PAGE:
Forget everything you thought you knew about traveling in Tibet. Well except for maybe the fact that it is stunningly beautiful, because that my friends, as you’re about to see, is no lie.
Here goes. First of all, the border that you see on the map defining the region of Tibet…completely meaningless. Let me explain.
So, I get dropped off at the town square in Tagong, a small Tibetan town in Sichuan Province, China via a minivan from Kangding. Sitting in the square waiting for my ride to my guesthouse, I get approached by this local Tibetan man. After our typical pleasantries were exchanged and I answered all the basic questions: “where are you from?” “how long are you here?” blah, blah, blah, he says goodbye, and then adds a phrase that completely stopped me in my tracks, “Welcome to Tibet!”.
Uh, say what?! I don’t remember crossing any border, obtaining any permit, or hiring a tour guide (all necessary provisions when traveling to what we think of as Tibet).
I looked at a map, yup, Tagong is definitely in Sichuan Province, not Tibet. So what’s the deal?
In my mind, Tagong was just a Tibetan town in China. Like maybe some Tibetan people moved out of Tibet and settled here…I don’t know, but that was definitely the impression I had before going. If there was a place called Ignoranceville, I would be their queen.
See, here’s something I learned very quickly upon arriving in Tagong, this isn’t just a Tibetan town, THIS IS TIBET!!!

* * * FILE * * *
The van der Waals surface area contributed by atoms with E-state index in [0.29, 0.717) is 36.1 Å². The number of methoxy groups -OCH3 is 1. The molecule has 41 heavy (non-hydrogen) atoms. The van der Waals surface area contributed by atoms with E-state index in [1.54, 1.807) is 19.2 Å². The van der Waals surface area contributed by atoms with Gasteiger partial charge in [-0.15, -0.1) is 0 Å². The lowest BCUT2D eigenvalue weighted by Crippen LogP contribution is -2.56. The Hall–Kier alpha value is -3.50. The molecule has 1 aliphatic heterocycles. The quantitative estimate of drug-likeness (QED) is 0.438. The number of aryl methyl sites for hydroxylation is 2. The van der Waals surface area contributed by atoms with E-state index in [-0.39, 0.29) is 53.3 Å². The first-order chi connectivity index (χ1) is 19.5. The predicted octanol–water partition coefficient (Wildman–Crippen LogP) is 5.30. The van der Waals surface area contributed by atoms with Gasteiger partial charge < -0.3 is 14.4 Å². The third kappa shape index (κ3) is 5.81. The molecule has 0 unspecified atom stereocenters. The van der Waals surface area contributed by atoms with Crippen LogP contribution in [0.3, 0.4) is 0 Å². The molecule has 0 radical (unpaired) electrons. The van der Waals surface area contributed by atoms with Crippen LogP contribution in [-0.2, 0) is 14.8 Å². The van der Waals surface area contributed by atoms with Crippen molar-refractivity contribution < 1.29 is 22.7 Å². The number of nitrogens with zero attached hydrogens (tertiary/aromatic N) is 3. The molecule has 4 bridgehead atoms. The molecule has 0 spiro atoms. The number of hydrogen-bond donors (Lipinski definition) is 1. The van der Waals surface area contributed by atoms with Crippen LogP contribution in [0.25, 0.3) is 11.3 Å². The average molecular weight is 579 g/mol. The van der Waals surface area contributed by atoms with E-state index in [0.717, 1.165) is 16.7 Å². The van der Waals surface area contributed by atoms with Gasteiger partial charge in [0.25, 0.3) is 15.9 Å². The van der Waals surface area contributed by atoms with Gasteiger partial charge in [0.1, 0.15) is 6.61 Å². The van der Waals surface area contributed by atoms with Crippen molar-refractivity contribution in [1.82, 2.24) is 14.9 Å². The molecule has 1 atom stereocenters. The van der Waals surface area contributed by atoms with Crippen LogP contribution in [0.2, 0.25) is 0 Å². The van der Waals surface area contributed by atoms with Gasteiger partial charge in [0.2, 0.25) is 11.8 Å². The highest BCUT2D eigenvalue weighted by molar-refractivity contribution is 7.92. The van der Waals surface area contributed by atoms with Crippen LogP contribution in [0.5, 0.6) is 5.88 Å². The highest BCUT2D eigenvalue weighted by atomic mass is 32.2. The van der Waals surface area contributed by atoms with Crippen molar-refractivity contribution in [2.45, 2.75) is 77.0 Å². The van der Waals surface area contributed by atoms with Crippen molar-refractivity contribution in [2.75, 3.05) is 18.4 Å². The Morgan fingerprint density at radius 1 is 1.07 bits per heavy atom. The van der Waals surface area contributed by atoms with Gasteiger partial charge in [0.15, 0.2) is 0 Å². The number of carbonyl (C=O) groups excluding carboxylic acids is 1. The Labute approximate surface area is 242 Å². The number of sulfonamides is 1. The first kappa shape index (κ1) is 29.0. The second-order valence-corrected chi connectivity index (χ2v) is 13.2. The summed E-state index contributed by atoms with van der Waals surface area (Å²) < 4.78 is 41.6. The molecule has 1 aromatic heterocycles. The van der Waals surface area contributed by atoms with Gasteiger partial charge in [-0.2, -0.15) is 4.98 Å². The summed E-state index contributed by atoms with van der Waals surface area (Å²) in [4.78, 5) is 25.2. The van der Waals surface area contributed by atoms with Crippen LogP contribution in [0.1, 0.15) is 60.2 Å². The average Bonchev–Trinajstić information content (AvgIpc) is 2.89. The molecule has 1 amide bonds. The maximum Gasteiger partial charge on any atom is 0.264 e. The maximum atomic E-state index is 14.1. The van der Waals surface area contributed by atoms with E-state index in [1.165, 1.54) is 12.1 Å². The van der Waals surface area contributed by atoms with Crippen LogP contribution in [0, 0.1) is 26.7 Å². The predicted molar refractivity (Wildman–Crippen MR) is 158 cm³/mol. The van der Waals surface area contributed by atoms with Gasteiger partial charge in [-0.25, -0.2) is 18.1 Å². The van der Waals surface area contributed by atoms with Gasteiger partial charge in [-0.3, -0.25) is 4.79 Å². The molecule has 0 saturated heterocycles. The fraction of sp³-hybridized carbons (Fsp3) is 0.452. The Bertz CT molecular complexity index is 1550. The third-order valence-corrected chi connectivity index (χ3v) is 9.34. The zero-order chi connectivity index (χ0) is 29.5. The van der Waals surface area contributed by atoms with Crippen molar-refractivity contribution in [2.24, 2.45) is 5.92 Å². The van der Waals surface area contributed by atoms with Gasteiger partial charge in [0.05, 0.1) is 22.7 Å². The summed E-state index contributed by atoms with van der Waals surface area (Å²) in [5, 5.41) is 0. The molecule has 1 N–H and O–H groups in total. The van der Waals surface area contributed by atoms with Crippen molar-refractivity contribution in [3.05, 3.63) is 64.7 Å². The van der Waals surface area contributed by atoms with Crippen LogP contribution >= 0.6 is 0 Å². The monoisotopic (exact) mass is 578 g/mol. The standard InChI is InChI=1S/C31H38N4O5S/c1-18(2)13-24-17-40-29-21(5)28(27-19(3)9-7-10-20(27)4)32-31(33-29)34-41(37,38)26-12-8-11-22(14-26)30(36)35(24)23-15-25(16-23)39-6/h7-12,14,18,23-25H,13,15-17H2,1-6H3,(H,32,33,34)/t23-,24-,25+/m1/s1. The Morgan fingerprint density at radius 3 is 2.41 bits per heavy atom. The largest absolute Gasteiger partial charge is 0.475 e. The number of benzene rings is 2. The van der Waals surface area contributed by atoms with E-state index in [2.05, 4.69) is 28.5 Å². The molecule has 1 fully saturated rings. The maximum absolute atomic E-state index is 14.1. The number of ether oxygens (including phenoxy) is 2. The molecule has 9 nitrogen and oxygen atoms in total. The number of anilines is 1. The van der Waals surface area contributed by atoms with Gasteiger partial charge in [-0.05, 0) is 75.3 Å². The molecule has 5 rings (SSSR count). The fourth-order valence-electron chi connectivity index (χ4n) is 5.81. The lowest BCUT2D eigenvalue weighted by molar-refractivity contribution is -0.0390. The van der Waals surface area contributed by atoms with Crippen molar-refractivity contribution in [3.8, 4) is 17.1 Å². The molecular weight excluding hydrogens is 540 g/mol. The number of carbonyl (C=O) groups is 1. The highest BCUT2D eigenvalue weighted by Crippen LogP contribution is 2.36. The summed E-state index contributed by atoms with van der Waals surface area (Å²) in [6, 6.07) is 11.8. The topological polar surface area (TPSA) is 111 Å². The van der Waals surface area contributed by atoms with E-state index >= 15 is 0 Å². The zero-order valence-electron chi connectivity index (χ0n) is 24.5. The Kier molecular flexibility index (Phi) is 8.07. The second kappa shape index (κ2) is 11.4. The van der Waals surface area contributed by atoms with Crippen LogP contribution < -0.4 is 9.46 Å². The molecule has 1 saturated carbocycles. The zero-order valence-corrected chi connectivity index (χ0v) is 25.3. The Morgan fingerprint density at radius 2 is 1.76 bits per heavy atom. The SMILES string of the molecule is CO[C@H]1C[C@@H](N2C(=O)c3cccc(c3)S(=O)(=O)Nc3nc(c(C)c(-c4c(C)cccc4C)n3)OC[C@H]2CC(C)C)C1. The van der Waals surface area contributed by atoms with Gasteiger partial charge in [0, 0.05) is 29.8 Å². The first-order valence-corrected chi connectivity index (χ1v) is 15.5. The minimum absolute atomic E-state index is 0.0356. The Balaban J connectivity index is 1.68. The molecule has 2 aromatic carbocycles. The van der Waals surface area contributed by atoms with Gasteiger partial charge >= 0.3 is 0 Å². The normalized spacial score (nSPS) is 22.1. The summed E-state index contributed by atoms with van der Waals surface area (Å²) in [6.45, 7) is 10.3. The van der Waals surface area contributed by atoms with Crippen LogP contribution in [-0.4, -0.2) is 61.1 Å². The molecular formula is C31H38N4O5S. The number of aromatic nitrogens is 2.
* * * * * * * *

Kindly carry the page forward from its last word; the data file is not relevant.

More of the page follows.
That border you see on the map, totally arbitrary, and made mostly to keep a historically tense region in check, not because it actually defines the border of Tibet. I know, I know, mind blown.
In Tagong, the locals are Tibetan, born and raised for centuries on this very soil that the map fools you into thinking is not Tibet. In fact, the current Tibet Autonomous Region (TAR) was only created in 1965 by the Chinese government after the Tibetans lost the battle of Chamdo and became incorporated in the People’s Republic of China. In reality, Tibet consists of 3 provinces: Lhasa (which is the area that is now known as the Tibet Autonomous Region), Kham (the region I was in which is now part of Sichuan Province), and Amdo (now a part of Qinghai Province). What this means is that the area we currently associate with the entirety of Tibet is actually just one part of the region, which means: there is so much more of Tibet to explore outside of the TAR!
Since their incorporation into China not much has changed. The locals don’t consider themselves Chinese at all. The land, culture, and traditions of Tibet have been meticulously maintained and treasured by the local people. Of course, with the spread of technology, change has come, but (I think) as an advent, not a destructive feature. Traveling in Tibet is like being on the rooftop of the world. I hope these photos inspire you to see the beauty of this incredible place for yourself one day.
All photos of this gorgeous mountain were taken from Khampa Nomad Ecolodge, where they so graciously hosted me as a volunteer for 3 weeks. If you’re interested in making a trip out to this area I would HIGHLY recommend staying at Khampa Nomad Ecolodge. They are a completely off the grid, self-sustainable guesthouse located 8km outside of town. In addition to the lodge, they are also the #1 horse trekking and hiking guide service in the area and really just a wealth of information about the entire Kham Tibetan area.
What an amazing adventure it was to explore this region of Tibet for 3 weeks. Angela and the entire Khampa Nomad Ecolodge team were incredible hosts! Tagong is truly a magical place and one I know I will be returning to, hopefully someday soon.
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Meet the Creators
Hey guys, we're Cara and Justin, the adventure travel loving couple behind Crawford Creations. We're here to share our travel tips, stories, and photography to provide you with all the inspiration and tools you need to navigate China with ease.
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